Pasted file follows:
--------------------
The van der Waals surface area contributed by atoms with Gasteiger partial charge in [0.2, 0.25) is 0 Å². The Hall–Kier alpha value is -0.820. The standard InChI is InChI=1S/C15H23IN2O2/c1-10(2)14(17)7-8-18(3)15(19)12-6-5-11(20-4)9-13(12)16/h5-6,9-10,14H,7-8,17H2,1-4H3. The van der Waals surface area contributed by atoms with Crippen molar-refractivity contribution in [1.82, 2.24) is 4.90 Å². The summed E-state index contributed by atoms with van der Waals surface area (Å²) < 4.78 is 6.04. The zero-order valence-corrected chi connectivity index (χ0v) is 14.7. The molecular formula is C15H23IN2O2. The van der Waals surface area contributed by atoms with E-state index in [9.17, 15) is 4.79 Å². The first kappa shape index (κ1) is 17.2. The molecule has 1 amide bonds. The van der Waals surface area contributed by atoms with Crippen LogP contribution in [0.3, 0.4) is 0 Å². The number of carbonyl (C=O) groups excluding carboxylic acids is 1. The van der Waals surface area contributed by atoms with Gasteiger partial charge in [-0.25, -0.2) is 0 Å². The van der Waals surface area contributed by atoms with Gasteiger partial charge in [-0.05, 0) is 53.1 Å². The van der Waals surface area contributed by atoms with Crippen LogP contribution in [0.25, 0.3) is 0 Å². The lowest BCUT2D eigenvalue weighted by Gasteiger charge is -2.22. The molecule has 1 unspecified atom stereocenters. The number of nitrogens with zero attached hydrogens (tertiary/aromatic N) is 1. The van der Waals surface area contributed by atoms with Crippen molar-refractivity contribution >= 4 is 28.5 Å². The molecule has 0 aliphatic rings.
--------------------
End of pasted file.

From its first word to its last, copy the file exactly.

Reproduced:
The van der Waals surface area contributed by atoms with Gasteiger partial charge in [0.2, 0.25) is 0 Å². The Hall–Kier alpha value is -0.820. The standard InChI is InChI=1S/C15H23IN2O2/c1-10(2)14(17)7-8-18(3)15(19)12-6-5-11(20-4)9-13(12)16/h5-6,9-10,14H,7-8,17H2,1-4H3. The van der Waals surface area contributed by atoms with Crippen molar-refractivity contribution in [1.82, 2.24) is 4.90 Å². The summed E-state index contributed by atoms with van der Waals surface area (Å²) < 4.78 is 6.04. The zero-order valence-corrected chi connectivity index (χ0v) is 14.7. The molecular formula is C15H23IN2O2. The van der Waals surface area contributed by atoms with E-state index in [9.17, 15) is 4.79 Å². The first kappa shape index (κ1) is 17.2. The molecule has 1 amide bonds. The van der Waals surface area contributed by atoms with Crippen LogP contribution in [0.3, 0.4) is 0 Å². The number of carbonyl (C=O) groups excluding carboxylic acids is 1. The van der Waals surface area contributed by atoms with Gasteiger partial charge in [-0.25, -0.2) is 0 Å². The van der Waals surface area contributed by atoms with Gasteiger partial charge in [-0.05, 0) is 53.1 Å². The van der Waals surface area contributed by atoms with Crippen LogP contribution in [0.25, 0.3) is 0 Å². The lowest BCUT2D eigenvalue weighted by Gasteiger charge is -2.22. The molecule has 1 unspecified atom stereocenters. The number of nitrogens with zero attached hydrogens (tertiary/aromatic N) is 1. The van der Waals surface area contributed by atoms with Crippen molar-refractivity contribution >= 4 is 28.5 Å². The molecule has 0 aliphatic rings.